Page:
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I grew up in La Porte, IN about 12 miles south of the lake. I try to mix in a little kayaking or scuba diving during my numerous visits to the family homestead.
Growing up in the late '50's and early '60's, I remember the family trips to the beach, picnics, the clean - clear water and the endless fun playing in the surf.
I also have memories of the lake's darker side…rip currents, huge killer waves that knock people off the jetties, and very unforgiving water to the ill prepared and uninitiated.
National, State and Local officials have done a lot to clean up the lake since the late '60's. No longer are there tons of alewives lying dead on the beach. The Coho are back and keeping the lamprey eels in check. About the only problem are the Zebra Mussels. Once these critters are introduced to a waterway they'll quickly kill off the native mussels and carpet everything. So, rinse and dry out your boats before hitting another body of water.
We enjoy the water, period - especially in the summer when people watching is at its peak. So, whether it's gentle swells or 5 ft surf we have fun. Even with smaller waves the surf can be challenge as both of my sons can attest. If I told them once I told them a hundred times…"brace into the wave & moon the shore". Invariably they don't brace hard enough or lean far enough and end up being tumbled and thrashed in the shallow water. They come up laughing, full of sand and head out for more punishment.
One thing ceases to amaze me though, is that I can be the only kayaker in sight and then suddenly kayaks appear from nowhere. Many of the local residents posses sit-on-tops and will venture out past the surf to chat or watch us play.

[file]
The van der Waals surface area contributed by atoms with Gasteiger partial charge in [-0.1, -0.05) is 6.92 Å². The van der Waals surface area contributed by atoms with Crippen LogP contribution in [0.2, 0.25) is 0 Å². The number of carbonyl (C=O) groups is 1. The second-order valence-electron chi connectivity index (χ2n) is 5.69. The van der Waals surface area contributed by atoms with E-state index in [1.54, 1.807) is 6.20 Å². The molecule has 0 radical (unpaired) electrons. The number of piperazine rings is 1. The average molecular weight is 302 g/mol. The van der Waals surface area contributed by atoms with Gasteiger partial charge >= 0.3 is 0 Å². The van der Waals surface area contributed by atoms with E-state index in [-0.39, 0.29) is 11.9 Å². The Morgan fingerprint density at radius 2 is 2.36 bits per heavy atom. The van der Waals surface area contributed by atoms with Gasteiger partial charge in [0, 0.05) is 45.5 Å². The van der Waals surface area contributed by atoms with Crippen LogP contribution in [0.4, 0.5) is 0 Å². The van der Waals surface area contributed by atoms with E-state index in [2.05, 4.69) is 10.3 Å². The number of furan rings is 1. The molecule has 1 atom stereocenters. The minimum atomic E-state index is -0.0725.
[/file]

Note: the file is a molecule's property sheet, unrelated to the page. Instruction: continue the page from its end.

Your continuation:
My quiver consists of a Loon 100, Dagger Cyprus, and a New Wave Cruise control. My wife uses the Loon exclusively as she is just out to float. My choice of boats depends on my mood and how intense I want to be…touring or play…or maybe both?
The best conditions for surfing are waves in the 3 to 6 ft. range. Less than that the ride is shorter. For this area, northerly winds will help to push in bigger waves.
The bigger the waves the more pronounced the rip currents also. If caught in a rip current, stay with your boat! The rip will subside eventually so don't panic and wear yourself out by swimming against it. If the current is taking you away from shore and you do try to swim, swim parallel with the beach until you're out of the rip and then swim to shore. There can also be strong currents that carry you parallel to the shore and strong wind-blown currents pushed by the wind. So wear your life jackets!!
One can call the local Coast Guard at 219-637-5179. Ask for the current and predicted lake conditions.
The most convenient parking is in Washington Park. The obvious parking gets you close to a life-guarded beach but if that's full or you want to be away from crowds drive a little further down, park in the shade and walk in along a tree-lined trail. Either way you'll have a 50 to 150 yard portage.
You'll have to pay but you'll also pay if you try to park along Long Beach and get ticketed or towed. 99% of the parking there is private (or so I've been told) even though it's not marked as such. If you do want to put in at Long Beach…drop the boats off at one of the public accesses, park in town and walk back. On weekends in the summer parking close is impossible unless you get there early.
As more people find out about play boating on the Great Lakes, we'll start to hear about the best surfing beaches. If you know of any please email me or feel free to tell me how your kayaking trip to southern Lake Michigan turned out.
Classic Freestanding Rack